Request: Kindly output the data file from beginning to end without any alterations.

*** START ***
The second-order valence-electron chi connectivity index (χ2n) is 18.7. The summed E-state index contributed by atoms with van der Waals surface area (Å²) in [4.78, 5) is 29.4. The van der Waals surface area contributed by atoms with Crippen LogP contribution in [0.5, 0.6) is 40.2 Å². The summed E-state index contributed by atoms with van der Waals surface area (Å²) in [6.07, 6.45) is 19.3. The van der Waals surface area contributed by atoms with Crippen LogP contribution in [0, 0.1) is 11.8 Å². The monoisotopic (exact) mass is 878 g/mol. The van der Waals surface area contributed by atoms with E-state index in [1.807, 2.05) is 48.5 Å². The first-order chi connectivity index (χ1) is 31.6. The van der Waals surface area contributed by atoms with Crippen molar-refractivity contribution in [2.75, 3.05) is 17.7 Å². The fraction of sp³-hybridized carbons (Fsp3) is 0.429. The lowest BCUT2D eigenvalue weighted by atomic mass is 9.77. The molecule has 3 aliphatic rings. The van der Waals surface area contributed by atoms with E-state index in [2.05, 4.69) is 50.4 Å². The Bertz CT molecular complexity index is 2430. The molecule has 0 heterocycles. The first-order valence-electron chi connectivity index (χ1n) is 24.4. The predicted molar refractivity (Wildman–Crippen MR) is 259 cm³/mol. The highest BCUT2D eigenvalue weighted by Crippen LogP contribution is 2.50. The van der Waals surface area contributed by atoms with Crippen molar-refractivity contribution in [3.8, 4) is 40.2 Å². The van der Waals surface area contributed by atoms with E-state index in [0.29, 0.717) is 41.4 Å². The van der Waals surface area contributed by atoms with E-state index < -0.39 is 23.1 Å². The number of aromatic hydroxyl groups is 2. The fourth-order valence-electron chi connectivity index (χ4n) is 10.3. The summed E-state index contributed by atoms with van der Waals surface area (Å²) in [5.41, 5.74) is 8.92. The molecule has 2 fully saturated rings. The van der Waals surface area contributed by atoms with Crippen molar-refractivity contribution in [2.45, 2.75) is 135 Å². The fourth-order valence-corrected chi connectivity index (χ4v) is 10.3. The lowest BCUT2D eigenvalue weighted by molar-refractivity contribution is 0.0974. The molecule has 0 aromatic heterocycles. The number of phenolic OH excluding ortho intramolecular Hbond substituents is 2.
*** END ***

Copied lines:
The second-order valence-electron chi connectivity index (χ2n) is 18.7. The summed E-state index contributed by atoms with van der Waals surface area (Å²) in [4.78, 5) is 29.4. The van der Waals surface area contributed by atoms with Crippen LogP contribution in [0.5, 0.6) is 40.2 Å². The summed E-state index contributed by atoms with van der Waals surface area (Å²) in [6.07, 6.45) is 19.3. The van der Waals surface area contributed by atoms with Crippen LogP contribution in [0, 0.1) is 11.8 Å². The monoisotopic (exact) mass is 878 g/mol. The van der Waals surface area contributed by atoms with E-state index in [1.807, 2.05) is 48.5 Å². The first-order chi connectivity index (χ1) is 31.6. The van der Waals surface area contributed by atoms with Crippen molar-refractivity contribution in [2.75, 3.05) is 17.7 Å². The fraction of sp³-hybridized carbons (Fsp3) is 0.429. The lowest BCUT2D eigenvalue weighted by atomic mass is 9.77. The molecule has 3 aliphatic rings. The van der Waals surface area contributed by atoms with E-state index in [2.05, 4.69) is 50.4 Å². The Bertz CT molecular complexity index is 2430. The molecule has 0 heterocycles. The first-order valence-electron chi connectivity index (χ1n) is 24.4. The predicted molar refractivity (Wildman–Crippen MR) is 259 cm³/mol. The highest BCUT2D eigenvalue weighted by Crippen LogP contribution is 2.50. The van der Waals surface area contributed by atoms with Crippen molar-refractivity contribution in [3.8, 4) is 40.2 Å². The van der Waals surface area contributed by atoms with E-state index in [0.29, 0.717) is 41.4 Å². The van der Waals surface area contributed by atoms with E-state index < -0.39 is 23.1 Å². The number of aromatic hydroxyl groups is 2. The fourth-order valence-electron chi connectivity index (χ4n) is 10.3. The summed E-state index contributed by atoms with van der Waals surface area (Å²) in [5.41, 5.74) is 8.92. The molecule has 2 fully saturated rings. The van der Waals surface area contributed by atoms with Crippen molar-refractivity contribution in [2.45, 2.75) is 135 Å². The fourth-order valence-corrected chi connectivity index (χ4v) is 10.3. The lowest BCUT2D eigenvalue weighted by molar-refractivity contribution is 0.0974. The molecule has 0 aromatic heterocycles. The number of phenolic OH excluding ortho intramolecular Hbond substituents is 2.